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Local poll gives thumbs up to Eden Park redevelopm

7 July 2008

Local poll gives thumbs up to Eden Park redevelopment


A poll of local residents has given an emphatic endorsement of the Park’s redevelopment for Rugby World Cup 2011.

There was overwhelming support for Eden Park being the host ground for RWC with 76 percent supporting or strongly supporting RWC 2011 being held at the Park with only 17 percent opposing or strongly opposing.

“It’s a heartening message that in spite of the inconvenience the redevelopment poses for the local community most people are taking a positive attitude and recognise the Rugby World Cup is going to be a great thing for the City and for their local area,” Redevelopment Chief Executive, Adam Feeley said.

Other poll results included:

• 46 percent agreed or strongly agreed that the redevelopment would not disrupt everyday life (28 percent disagreed or strongly disagreed)

• 27 percent had no concerns at all with the proposed redevelopment;

• Those who had some concerns raised as their top issues:

- Increased traffic or parking problems (30 percent)

- Construction noise (10 percent)

- Traffic risks for children (9 percent)

- Increased crowd problems (6 percent)

- The cost of the redevelopment (5 percent)

• 62 percent agreed or strongly agreed that Eden Park was a good neighbour (10 percent disagreed or strongly disagreed)

• The most important features that were identified as critical to the redevelopment were:

- The stadium should look better (18 percent)

- Access to the Park should be improved (15 percent)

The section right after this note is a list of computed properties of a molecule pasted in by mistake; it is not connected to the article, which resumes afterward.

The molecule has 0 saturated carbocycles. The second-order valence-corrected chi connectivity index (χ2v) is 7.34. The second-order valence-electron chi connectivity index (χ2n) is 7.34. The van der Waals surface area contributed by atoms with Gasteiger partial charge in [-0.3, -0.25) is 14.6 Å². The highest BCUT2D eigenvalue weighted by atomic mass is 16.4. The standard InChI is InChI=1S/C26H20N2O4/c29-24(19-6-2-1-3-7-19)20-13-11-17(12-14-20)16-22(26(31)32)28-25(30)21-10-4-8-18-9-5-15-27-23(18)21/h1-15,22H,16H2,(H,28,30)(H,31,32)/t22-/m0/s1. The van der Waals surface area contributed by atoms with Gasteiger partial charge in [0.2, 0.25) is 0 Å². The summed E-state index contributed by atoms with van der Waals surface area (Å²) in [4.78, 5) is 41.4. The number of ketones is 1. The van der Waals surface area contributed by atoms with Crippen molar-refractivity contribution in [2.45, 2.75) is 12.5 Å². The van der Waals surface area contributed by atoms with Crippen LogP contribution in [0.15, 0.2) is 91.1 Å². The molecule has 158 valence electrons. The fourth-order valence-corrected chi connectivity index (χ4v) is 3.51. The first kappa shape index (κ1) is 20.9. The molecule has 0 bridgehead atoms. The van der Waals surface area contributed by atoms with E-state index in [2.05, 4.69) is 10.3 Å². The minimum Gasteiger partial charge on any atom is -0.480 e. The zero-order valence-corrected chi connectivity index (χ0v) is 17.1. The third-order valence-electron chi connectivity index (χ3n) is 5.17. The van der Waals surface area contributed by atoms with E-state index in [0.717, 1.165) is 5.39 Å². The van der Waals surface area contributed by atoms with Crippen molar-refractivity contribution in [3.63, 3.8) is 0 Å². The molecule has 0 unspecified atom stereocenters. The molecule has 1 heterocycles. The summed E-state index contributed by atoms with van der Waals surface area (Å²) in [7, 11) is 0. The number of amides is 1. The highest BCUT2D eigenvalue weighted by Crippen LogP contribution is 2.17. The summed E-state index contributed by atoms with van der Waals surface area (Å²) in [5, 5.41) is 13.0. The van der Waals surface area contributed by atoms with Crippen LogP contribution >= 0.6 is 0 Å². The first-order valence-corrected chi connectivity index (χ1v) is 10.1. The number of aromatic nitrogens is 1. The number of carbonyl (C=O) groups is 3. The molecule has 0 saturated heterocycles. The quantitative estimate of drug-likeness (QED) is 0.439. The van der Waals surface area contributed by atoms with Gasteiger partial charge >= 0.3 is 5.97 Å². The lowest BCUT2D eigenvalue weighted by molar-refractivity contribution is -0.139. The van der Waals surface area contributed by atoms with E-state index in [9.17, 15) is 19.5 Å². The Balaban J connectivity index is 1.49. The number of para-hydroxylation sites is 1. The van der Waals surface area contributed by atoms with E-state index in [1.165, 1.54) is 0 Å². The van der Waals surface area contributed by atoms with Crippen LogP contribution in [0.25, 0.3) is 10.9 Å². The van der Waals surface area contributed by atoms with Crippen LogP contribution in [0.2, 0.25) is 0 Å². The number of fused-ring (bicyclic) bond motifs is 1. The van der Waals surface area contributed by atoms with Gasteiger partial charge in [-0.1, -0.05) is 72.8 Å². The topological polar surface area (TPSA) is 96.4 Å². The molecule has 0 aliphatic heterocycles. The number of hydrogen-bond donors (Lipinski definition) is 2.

- Access to the Park and internal circulation should be better (15 percent)

- Improved landscaping (8 percent)

- There should be more events (6 percent)


The poll also identified that only half of the residents surveyed were aware of both the Eden Park Neighbours and Residents Associations, with only 6 percent being a members one or other of them.

“We have, and will to consult regularly with the local associations. However, this poll has made us realise that there are many other locals who need to be kept informed by other means, and we cannot assume that we will know how residents feel about issues solely through discussions with Eden Park Residents Association and Eden Park Neighbours Association,” Mr Feeley said.

One blemish in the poll results was the need for the Redevelopment Board needed to do more work in keeping locals informed.

The results showed that 36 percent agreed or strongly agreed that they had a good understanding of the redevelopment while 31 percent disagreed or strongly disagreed. On the question whether they had been well-informed, 29 percent agreed or strongly agreed, 24 percent were neutral and 44 percent disagreed or strongly disagreed.

“We’ve been issuing regular newsletters direct to households and a redevelopment website (www.eprb.co.nz), Mr Feeley said. “Fletchers Construction has dropped leaflets in letterboxes when major works are happening, but it is obviously not enough.

“We’ve got the message loud and clear from locals so we will take up their challenge for more information, and we hope we will get plenty of feedback as to what matters people most want to hear about.”

Mr Feeley said that it was obvious that there were diverging views on many aspects of the redevelopment.

“We had people saying that the redevelopment was exciting and exactly what the area needs, while others were saying it was “evil” to spend money on a sports stadium. Some people think the modern design of the South Stand looks fabulous while others think it’s ugly.”

“We know we can’t please all of the people all of the time. However, this poll gives us accurate information about key concerns of the local community. It’s great that the overwhelming message is positive, and we’ll be doing more polls throughout the project to ensure we stay on top of things.”

The poll, which was commissioned by the Eden Park Redevelopment Board and conducted by polling company, Versus Research Ltd, surveyed 510 houses in the local Kingsland / Mt Eden area. Using random sampling methods, the survey produced results with a ±4.3 percent maximum margin of error.


ENDS

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